When the fight for financial regulation began about a year ago, it was clear that the Federal Reserve would likely end up more powerful. The House's version of the bill sought to make it the new systemic risk regulator, and mostly due to convenience, the Senate was soon convinced to concede this approach. Was it a good decision? American Enterprise Institute Peter Wallison doesn't think so. He may be right, but couldn't it have been much worse?

Wallison has a number of concerns about the Fed as systemic risk regulator. In particular, he worries that the central bank will protect the very institutions it's supposed to be policing by ensuring that they can never fail. If they run into trouble, he worries the Fed will prop them up, rather than allow them to be resolved. He's very likely right.

Related to this concern, he doesn't like the amount of discretion the Fed is given in its rulemaking for the big financial institutions. Why should the Fed be able to create new regulations to govern firms that bear no federal guarantee without the authority of Congress? What if the Fed makes rules that are so conservative that they needlessly constrict business, or so loose that that the system because even riskier? Where's the Congressional check?

These and other concerns are all quite legitimate, and his full essay is worth a read, as it cites other worries about the big regulation bill. The Fed is certainly not perfect. The moral hazard that may arise from its additional power is particularly troubling. But what was the alternative?

The too big to fail firms would not escape some new regulatory oversight -- that much was utterly clear during the financial reform battle. The new rulemaking they would face could either be undertaken by a new regulator or an existing one. The federal regulators other than the Fed are more subject to the direct whim of Congress and/or the President. For example, the Treasury might have had a new division of systemic risk instead. How would that have been better? At least the Fed is technically independent, though its leaders are appointed by the President and confirmed by Congress. When the political winds blow, it will surely sway less than other potential candidates for the job with stronger political ties.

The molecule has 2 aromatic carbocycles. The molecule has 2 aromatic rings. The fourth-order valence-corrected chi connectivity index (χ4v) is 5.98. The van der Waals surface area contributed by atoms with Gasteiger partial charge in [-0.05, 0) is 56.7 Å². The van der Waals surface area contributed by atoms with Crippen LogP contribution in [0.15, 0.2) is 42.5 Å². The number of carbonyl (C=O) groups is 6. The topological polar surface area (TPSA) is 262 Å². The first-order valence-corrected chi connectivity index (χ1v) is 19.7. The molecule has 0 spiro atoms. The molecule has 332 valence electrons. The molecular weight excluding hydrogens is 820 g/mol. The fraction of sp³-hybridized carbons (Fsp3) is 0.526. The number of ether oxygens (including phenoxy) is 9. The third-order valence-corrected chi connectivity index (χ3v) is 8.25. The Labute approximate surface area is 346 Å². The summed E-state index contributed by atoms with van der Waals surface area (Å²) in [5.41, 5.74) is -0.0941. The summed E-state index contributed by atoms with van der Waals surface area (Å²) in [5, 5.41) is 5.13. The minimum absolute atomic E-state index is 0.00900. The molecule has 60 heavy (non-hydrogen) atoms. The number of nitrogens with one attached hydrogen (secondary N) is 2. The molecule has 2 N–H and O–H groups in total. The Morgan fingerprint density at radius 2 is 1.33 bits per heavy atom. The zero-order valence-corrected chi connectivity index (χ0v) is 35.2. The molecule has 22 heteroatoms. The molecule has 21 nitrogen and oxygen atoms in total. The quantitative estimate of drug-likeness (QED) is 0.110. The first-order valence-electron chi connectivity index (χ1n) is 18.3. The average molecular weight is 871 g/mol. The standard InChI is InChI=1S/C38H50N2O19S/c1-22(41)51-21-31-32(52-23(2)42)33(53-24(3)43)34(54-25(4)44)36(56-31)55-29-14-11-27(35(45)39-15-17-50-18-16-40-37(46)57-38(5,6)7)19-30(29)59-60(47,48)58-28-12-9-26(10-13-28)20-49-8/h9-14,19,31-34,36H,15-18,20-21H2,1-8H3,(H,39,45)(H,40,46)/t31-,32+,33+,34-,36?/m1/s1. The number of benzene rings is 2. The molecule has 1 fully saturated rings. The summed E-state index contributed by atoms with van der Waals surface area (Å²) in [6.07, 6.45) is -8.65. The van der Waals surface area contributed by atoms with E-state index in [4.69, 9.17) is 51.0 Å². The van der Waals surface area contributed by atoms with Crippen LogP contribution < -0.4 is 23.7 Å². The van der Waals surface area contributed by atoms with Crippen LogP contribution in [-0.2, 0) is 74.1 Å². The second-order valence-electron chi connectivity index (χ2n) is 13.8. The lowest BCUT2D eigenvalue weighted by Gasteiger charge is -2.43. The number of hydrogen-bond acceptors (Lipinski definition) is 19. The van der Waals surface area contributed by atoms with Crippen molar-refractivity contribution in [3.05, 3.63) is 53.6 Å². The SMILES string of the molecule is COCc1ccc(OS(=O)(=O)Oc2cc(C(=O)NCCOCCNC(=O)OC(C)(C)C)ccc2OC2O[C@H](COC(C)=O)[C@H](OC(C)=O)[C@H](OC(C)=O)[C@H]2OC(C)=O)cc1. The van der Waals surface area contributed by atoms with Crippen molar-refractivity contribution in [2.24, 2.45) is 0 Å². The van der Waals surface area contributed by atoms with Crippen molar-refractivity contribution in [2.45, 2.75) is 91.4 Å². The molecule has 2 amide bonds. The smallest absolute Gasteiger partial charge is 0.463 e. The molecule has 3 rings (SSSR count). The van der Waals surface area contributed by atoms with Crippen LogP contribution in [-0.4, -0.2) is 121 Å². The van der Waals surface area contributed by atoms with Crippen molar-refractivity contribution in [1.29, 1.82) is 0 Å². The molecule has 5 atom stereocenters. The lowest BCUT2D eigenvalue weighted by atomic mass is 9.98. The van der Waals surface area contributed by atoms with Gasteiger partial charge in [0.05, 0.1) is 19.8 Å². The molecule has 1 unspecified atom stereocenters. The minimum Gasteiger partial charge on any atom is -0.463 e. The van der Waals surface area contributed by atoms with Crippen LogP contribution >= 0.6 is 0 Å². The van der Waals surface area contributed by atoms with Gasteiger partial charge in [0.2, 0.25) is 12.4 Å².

That should be an important benefit to those who have views similar to Wallison -- that the financial crisis was mostly Washington's fault. He believes that government housing policy, which involved significant pressure from Congress and an implicit guarantee, is to blame. Isn't it at least a decent sort of compromise to have the Fed as the systemic risk regulator instead of an actual branch of the government or a less independent regulator that reports more directly to Congress or the President?

Simply not regulating wasn't a politically plausible option in Washington. Both sides of the aisle agreed that some changes in oversight of the financial market were necessary. Since Congress intended to provide some systemic risk regulation, how might it have done so more effectively than by bestowing incredible power on the Fed? The legislation could have instead made the Fed more of an observer of systemic risk, but without the rulemaking authority. Then, it could have required the Fed to submit any proposed rules or interventions to Congress for sign-off.

The problem with this, of course, is that when financial crises hit, they move very quickly. Congress does not. So allowing a new regulator the flexibility to act was likely important to some policymakers. But the tradeoff you face by providing that swiftness of action is precisely the worry that Wallison expresses: a world where bailouts are inevitable. So which is more preferable: more bailouts or deeper financial crises? It doesn't seem that they're both avoidable in a world where the future holds unpredictable risks.

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